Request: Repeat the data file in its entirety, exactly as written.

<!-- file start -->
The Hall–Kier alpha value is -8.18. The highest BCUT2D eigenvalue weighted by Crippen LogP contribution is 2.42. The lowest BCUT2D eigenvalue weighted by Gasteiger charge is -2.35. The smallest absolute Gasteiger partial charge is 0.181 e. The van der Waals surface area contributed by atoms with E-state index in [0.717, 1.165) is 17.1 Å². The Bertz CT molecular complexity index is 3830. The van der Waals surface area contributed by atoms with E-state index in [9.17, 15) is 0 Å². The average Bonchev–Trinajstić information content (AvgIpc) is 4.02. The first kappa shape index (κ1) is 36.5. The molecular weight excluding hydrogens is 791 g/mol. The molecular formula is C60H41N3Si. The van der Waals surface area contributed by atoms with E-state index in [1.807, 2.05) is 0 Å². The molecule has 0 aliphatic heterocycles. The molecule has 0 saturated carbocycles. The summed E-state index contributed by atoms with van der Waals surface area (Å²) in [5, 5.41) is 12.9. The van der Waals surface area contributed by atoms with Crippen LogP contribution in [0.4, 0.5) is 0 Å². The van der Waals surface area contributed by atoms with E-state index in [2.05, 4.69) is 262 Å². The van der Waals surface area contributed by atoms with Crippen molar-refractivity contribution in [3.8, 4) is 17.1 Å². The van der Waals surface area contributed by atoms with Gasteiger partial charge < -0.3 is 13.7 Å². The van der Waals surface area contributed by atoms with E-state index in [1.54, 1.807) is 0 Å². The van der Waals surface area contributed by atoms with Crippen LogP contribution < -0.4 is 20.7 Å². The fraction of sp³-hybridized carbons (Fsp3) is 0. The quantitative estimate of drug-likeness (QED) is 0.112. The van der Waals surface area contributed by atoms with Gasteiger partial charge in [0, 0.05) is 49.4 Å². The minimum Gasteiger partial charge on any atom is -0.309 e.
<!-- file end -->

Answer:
The Hall–Kier alpha value is -8.18. The highest BCUT2D eigenvalue weighted by Crippen LogP contribution is 2.42. The lowest BCUT2D eigenvalue weighted by Gasteiger charge is -2.35. The smallest absolute Gasteiger partial charge is 0.181 e. The van der Waals surface area contributed by atoms with E-state index in [0.717, 1.165) is 17.1 Å². The Bertz CT molecular complexity index is 3830. The van der Waals surface area contributed by atoms with E-state index in [9.17, 15) is 0 Å². The average Bonchev–Trinajstić information content (AvgIpc) is 4.02. The first kappa shape index (κ1) is 36.5. The molecular weight excluding hydrogens is 791 g/mol. The molecular formula is C60H41N3Si. The van der Waals surface area contributed by atoms with E-state index in [1.807, 2.05) is 0 Å². The molecule has 0 aliphatic heterocycles. The molecule has 0 saturated carbocycles. The summed E-state index contributed by atoms with van der Waals surface area (Å²) in [5, 5.41) is 12.9. The van der Waals surface area contributed by atoms with Crippen LogP contribution in [0.4, 0.5) is 0 Å². The van der Waals surface area contributed by atoms with E-state index in [2.05, 4.69) is 262 Å². The van der Waals surface area contributed by atoms with Crippen molar-refractivity contribution in [3.8, 4) is 17.1 Å². The van der Waals surface area contributed by atoms with Gasteiger partial charge < -0.3 is 13.7 Å². The van der Waals surface area contributed by atoms with E-state index in [1.54, 1.807) is 0 Å². The van der Waals surface area contributed by atoms with Crippen LogP contribution < -0.4 is 20.7 Å². The fraction of sp³-hybridized carbons (Fsp3) is 0. The quantitative estimate of drug-likeness (QED) is 0.112. The van der Waals surface area contributed by atoms with Gasteiger partial charge in [0, 0.05) is 49.4 Å². The minimum Gasteiger partial charge on any atom is -0.309 e.